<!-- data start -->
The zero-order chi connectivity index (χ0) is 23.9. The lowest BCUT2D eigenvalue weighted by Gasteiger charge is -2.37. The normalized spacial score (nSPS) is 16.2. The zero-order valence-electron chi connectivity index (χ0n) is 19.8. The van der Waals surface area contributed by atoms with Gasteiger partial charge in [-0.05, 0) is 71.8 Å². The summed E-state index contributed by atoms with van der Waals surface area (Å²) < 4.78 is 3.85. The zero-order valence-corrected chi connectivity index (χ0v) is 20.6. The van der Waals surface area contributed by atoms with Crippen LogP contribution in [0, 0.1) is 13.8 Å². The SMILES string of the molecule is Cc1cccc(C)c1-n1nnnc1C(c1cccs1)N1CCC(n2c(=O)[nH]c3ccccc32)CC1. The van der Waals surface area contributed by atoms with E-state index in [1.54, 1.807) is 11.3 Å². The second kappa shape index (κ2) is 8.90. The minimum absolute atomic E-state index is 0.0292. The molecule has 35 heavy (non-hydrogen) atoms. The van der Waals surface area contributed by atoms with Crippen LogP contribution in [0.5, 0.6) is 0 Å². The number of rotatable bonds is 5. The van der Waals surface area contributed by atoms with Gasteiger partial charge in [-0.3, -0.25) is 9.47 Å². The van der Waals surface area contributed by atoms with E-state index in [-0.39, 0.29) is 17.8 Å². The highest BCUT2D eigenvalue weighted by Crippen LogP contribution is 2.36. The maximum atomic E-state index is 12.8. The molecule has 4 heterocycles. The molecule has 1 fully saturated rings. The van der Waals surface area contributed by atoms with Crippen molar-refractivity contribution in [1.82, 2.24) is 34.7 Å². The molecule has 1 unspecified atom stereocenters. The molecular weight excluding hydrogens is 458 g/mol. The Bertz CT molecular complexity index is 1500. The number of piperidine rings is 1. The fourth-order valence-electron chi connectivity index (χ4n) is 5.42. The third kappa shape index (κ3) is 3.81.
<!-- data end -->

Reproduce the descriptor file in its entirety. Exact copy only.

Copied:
The zero-order chi connectivity index (χ0) is 23.9. The lowest BCUT2D eigenvalue weighted by Gasteiger charge is -2.37. The normalized spacial score (nSPS) is 16.2. The zero-order valence-electron chi connectivity index (χ0n) is 19.8. The van der Waals surface area contributed by atoms with Gasteiger partial charge in [-0.05, 0) is 71.8 Å². The summed E-state index contributed by atoms with van der Waals surface area (Å²) < 4.78 is 3.85. The zero-order valence-corrected chi connectivity index (χ0v) is 20.6. The van der Waals surface area contributed by atoms with Crippen LogP contribution in [0, 0.1) is 13.8 Å². The SMILES string of the molecule is Cc1cccc(C)c1-n1nnnc1C(c1cccs1)N1CCC(n2c(=O)[nH]c3ccccc32)CC1. The van der Waals surface area contributed by atoms with E-state index in [1.54, 1.807) is 11.3 Å². The second kappa shape index (κ2) is 8.90. The minimum absolute atomic E-state index is 0.0292. The molecule has 35 heavy (non-hydrogen) atoms. The van der Waals surface area contributed by atoms with Crippen LogP contribution in [0.5, 0.6) is 0 Å². The number of rotatable bonds is 5. The van der Waals surface area contributed by atoms with Gasteiger partial charge in [-0.3, -0.25) is 9.47 Å². The van der Waals surface area contributed by atoms with E-state index in [-0.39, 0.29) is 17.8 Å². The highest BCUT2D eigenvalue weighted by Crippen LogP contribution is 2.36. The maximum atomic E-state index is 12.8. The molecule has 4 heterocycles. The molecule has 1 fully saturated rings. The van der Waals surface area contributed by atoms with Crippen molar-refractivity contribution in [1.82, 2.24) is 34.7 Å². The molecule has 1 unspecified atom stereocenters. The molecular weight excluding hydrogens is 458 g/mol. The Bertz CT molecular complexity index is 1500. The number of piperidine rings is 1. The fourth-order valence-electron chi connectivity index (χ4n) is 5.42. The third kappa shape index (κ3) is 3.81.